Meanwhile, ATK’s parent company had merged with Orbital Sciences Corporation, a maker of commercial GEO satellites and other spacecraft, to create the plaintiff Orbital ATK. ATK has been investing in satellite maintenance technology for commercial satellites since 2008 and, as part of the new ownership structure, Orbital ATK is developing a Mission Extension Vehicle, which is to provide satellite life extension for GEO satellites.

In the meantime, NASA, which had contracted with ATK since 2004 for the design and development of robotic tools for servicing satellites in space, continued to examine the possibility of servicing the satellites in orbit.

In 2015, NASA designed what became the Restore-L program, a project to deploy a robotic spacecraft capable of supplying and maintaining an operational satellite; however, NASA did not focus on GEO, the target of DARPA’s RSGS technology, but rather on Low Earth Orbit.

Although the applicants identify substantial redundancy between the NASA and DARPA programs, they allege that in the case of DARPA, Orbital ATK’s concerns are more acute because of DARPA’s stated plan to transfer the ownership and commercial use of the technology to a single competitor.

In May 2016, DARPA launched a Request for Proposals in conjunction with the RSGS program. The RFP announced DARPA’s intention to partner with a private sector partner to develop and launch a Robotic Service Vehicle: an unmanned spacecraft, consisting of both a robotic payload and a satellite bus, capable of autonomously servicing, repairing and repositioning of satellites in GEO.

According to DARPA, the RSGS program is designed to:

  1. inspect satellites with anomalies;
  2. assist with orbital adjustments of satellites;
  3. correct mechanical problems with satellites;
  4. install upgrade payloads on satellites providing them with new capabilities.

The RSGS program will have five phases: in the first phase, which is ongoing, DARPA and the U.S. Naval Research Laboratory are working together to develop the robotic maintenance payload; that is, the device with a robotic arm capable of repairing satellites. Meanwhile, a private partner is building a satellite bus capable of carrying the payload.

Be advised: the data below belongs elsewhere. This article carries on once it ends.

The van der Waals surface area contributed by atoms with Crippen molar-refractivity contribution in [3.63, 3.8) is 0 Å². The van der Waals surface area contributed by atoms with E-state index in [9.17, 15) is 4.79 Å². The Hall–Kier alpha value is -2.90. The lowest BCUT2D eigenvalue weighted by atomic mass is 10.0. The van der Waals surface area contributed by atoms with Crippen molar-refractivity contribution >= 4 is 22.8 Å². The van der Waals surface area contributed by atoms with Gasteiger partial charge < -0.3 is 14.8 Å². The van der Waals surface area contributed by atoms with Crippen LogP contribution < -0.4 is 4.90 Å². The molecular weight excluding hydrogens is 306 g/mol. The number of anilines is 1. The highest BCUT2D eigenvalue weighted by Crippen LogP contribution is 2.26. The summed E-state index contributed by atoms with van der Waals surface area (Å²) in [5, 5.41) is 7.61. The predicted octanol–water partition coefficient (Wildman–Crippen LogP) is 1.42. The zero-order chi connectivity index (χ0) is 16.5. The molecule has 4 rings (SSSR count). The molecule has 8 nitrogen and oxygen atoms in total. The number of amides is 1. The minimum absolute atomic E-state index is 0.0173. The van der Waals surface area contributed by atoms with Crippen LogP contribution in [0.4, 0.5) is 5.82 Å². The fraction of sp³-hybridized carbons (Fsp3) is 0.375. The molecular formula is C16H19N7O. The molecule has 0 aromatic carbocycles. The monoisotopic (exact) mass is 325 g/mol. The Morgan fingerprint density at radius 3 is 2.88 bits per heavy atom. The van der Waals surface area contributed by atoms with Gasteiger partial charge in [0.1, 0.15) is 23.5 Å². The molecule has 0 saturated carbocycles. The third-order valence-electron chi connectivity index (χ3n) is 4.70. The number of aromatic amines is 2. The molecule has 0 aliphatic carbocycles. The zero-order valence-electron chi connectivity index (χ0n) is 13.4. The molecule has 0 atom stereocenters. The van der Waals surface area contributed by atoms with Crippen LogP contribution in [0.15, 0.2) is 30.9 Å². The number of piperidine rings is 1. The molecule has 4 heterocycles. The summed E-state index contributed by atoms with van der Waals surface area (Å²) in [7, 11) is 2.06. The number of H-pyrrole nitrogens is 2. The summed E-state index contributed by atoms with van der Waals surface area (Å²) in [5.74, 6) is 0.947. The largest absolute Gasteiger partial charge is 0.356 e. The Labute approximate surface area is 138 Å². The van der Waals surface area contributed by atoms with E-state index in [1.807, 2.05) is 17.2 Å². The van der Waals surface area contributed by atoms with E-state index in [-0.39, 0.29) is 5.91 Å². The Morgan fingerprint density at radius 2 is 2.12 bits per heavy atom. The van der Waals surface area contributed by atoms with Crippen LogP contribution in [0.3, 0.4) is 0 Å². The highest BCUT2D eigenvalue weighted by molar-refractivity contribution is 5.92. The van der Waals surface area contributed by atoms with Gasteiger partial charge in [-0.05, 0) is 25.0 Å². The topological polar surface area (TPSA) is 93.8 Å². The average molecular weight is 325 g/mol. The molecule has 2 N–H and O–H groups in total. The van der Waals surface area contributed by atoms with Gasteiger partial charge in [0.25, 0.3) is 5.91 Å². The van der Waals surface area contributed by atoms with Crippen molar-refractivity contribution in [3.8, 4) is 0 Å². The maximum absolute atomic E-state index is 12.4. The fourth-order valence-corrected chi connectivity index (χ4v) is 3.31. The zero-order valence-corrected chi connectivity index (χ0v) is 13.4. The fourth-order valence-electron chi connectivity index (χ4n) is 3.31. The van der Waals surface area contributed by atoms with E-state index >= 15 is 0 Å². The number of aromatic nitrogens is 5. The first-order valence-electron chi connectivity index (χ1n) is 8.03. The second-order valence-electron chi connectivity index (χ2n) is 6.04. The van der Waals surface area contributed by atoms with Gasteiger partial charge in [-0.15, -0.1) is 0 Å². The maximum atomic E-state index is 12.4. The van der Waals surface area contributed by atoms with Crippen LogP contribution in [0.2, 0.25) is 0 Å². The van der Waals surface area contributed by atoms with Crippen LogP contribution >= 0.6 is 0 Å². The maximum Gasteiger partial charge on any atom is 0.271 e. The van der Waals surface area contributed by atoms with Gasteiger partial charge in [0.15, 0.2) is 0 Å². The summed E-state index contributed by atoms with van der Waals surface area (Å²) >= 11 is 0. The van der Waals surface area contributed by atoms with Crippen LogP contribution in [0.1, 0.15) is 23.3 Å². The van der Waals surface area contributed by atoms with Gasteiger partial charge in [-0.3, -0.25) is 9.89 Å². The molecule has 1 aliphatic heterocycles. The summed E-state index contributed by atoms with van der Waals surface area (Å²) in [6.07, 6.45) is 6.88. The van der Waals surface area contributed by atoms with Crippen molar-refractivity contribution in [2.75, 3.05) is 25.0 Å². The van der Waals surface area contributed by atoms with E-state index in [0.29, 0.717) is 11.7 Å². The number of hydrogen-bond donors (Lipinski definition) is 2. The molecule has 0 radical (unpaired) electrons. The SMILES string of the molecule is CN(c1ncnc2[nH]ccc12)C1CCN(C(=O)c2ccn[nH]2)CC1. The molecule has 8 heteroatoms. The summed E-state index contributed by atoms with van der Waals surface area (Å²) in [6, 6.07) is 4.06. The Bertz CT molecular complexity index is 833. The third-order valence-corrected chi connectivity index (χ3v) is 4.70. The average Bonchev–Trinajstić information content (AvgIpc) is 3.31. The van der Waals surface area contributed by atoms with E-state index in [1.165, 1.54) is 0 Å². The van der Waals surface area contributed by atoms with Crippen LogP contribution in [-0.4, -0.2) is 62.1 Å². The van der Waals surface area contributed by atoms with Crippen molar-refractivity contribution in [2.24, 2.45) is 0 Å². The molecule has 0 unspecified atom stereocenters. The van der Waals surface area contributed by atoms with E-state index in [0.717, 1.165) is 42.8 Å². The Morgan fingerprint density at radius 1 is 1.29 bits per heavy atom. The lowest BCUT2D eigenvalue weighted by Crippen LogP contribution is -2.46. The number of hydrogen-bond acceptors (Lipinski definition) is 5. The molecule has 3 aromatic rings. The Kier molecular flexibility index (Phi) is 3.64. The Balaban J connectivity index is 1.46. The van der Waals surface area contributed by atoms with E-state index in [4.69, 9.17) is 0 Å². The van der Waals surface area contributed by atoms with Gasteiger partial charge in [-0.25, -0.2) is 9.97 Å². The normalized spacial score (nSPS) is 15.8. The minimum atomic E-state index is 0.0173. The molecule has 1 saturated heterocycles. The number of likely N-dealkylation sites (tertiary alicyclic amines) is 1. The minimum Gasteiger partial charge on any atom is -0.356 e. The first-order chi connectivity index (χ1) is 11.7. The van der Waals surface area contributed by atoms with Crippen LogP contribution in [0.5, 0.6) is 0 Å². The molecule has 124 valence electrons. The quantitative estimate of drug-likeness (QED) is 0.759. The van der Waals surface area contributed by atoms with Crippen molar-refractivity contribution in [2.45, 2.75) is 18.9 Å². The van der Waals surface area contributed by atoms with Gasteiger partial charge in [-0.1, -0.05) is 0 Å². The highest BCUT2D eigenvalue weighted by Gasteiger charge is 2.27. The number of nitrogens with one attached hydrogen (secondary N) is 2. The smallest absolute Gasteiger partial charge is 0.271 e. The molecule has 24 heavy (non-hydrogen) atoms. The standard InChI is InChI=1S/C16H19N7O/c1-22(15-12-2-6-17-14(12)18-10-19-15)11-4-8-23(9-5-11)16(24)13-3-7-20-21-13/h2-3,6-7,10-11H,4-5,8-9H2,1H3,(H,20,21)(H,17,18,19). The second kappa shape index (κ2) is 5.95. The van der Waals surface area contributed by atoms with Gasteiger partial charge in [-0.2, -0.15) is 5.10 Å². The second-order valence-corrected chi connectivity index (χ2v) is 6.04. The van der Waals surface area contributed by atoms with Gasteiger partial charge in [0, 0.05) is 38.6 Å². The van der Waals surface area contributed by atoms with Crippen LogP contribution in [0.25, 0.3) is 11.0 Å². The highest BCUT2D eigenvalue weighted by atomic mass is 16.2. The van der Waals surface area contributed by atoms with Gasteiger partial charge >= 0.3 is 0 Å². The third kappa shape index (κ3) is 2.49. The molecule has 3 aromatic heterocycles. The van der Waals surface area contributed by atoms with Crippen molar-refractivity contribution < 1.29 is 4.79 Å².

Phase 1: the NRL has contracts with commercial suppliers for the components of the robotic service payload, including with the plaintiff Orbital ATK, which was engaged to design the printed circuits.

Phase 2: the private partner will integrate the payload on the bus belonging to the partner with the support of DARPA.

Phase 3: DARPA launches RSV in GEO.

Phase 4: allows DARPA to work with its industrial partner to demonstrate the capabilities of RSV in a series of exercises specified by DARPA.

Phase 5: DARPA will transfer ownership of the robotic maintenance payload to the private partner, who will continue to own and operate the RSV while providing fee-for-service operations to the U.S. government and commercial GEO satellite operators.

On June 22, 2016, the CEO of Orbital ATK wrote a letter to DARPA, expressing concern that the RSGS program violated several provisions of the NSP and claiming that it would unfairly benefit DARPA’s private partner and harm DARPA’s private partner investment in ATK’s Orbital MEV System. DARPA claimed that a response to the letter would be inappropriate and declined to meet with Orbital ATK.

Orbital ATK eventually attended a briefing regarding the RSGS solicitation. In response to written questions about the RSGS program, DARPA explained that the RSV was not intended to be used to extend life, but rather for robotic maintenance. DARPA retorted that if the private partner wanted to develop life extension capabilities, this would be complementary to the advanced robotic capabilities that DARPA is proposing to activate.